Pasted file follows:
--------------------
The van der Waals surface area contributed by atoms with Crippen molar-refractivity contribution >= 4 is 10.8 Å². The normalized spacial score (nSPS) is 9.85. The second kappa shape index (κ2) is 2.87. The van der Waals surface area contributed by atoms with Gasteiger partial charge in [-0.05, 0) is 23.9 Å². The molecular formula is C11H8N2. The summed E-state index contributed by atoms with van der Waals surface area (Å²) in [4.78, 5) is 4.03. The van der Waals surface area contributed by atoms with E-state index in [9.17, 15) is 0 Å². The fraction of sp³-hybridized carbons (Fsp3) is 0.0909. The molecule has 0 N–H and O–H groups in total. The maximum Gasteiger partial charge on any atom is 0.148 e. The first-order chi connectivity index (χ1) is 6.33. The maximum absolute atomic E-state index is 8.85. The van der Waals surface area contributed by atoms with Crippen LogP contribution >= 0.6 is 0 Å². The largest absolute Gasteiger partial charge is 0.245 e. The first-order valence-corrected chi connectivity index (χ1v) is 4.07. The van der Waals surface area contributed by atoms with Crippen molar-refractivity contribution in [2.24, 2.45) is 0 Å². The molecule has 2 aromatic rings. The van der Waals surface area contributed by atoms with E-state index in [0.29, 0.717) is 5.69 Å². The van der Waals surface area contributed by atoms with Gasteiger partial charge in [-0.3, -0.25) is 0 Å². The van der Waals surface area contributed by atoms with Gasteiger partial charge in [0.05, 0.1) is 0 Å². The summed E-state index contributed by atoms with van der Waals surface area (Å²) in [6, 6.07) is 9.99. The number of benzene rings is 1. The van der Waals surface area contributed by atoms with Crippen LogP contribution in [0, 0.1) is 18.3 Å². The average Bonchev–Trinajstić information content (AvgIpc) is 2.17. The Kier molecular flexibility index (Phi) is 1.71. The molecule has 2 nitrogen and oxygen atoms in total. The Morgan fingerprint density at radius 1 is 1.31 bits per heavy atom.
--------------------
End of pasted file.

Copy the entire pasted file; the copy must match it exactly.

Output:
The van der Waals surface area contributed by atoms with Crippen molar-refractivity contribution >= 4 is 10.8 Å². The normalized spacial score (nSPS) is 9.85. The second kappa shape index (κ2) is 2.87. The van der Waals surface area contributed by atoms with Gasteiger partial charge in [-0.05, 0) is 23.9 Å². The molecular formula is C11H8N2. The summed E-state index contributed by atoms with van der Waals surface area (Å²) in [4.78, 5) is 4.03. The van der Waals surface area contributed by atoms with E-state index in [9.17, 15) is 0 Å². The fraction of sp³-hybridized carbons (Fsp3) is 0.0909. The molecule has 0 N–H and O–H groups in total. The maximum Gasteiger partial charge on any atom is 0.148 e. The first-order chi connectivity index (χ1) is 6.33. The maximum absolute atomic E-state index is 8.85. The van der Waals surface area contributed by atoms with Crippen LogP contribution >= 0.6 is 0 Å². The largest absolute Gasteiger partial charge is 0.245 e. The first-order valence-corrected chi connectivity index (χ1v) is 4.07. The van der Waals surface area contributed by atoms with Crippen molar-refractivity contribution in [2.24, 2.45) is 0 Å². The molecule has 2 aromatic rings. The van der Waals surface area contributed by atoms with E-state index in [0.29, 0.717) is 5.69 Å². The van der Waals surface area contributed by atoms with Gasteiger partial charge in [-0.3, -0.25) is 0 Å². The van der Waals surface area contributed by atoms with Gasteiger partial charge in [0.05, 0.1) is 0 Å². The summed E-state index contributed by atoms with van der Waals surface area (Å²) in [6, 6.07) is 9.99. The number of benzene rings is 1. The van der Waals surface area contributed by atoms with Crippen LogP contribution in [0, 0.1) is 18.3 Å². The average Bonchev–Trinajstić information content (AvgIpc) is 2.17. The Kier molecular flexibility index (Phi) is 1.71. The molecule has 2 nitrogen and oxygen atoms in total. The Morgan fingerprint density at radius 1 is 1.31 bits per heavy atom.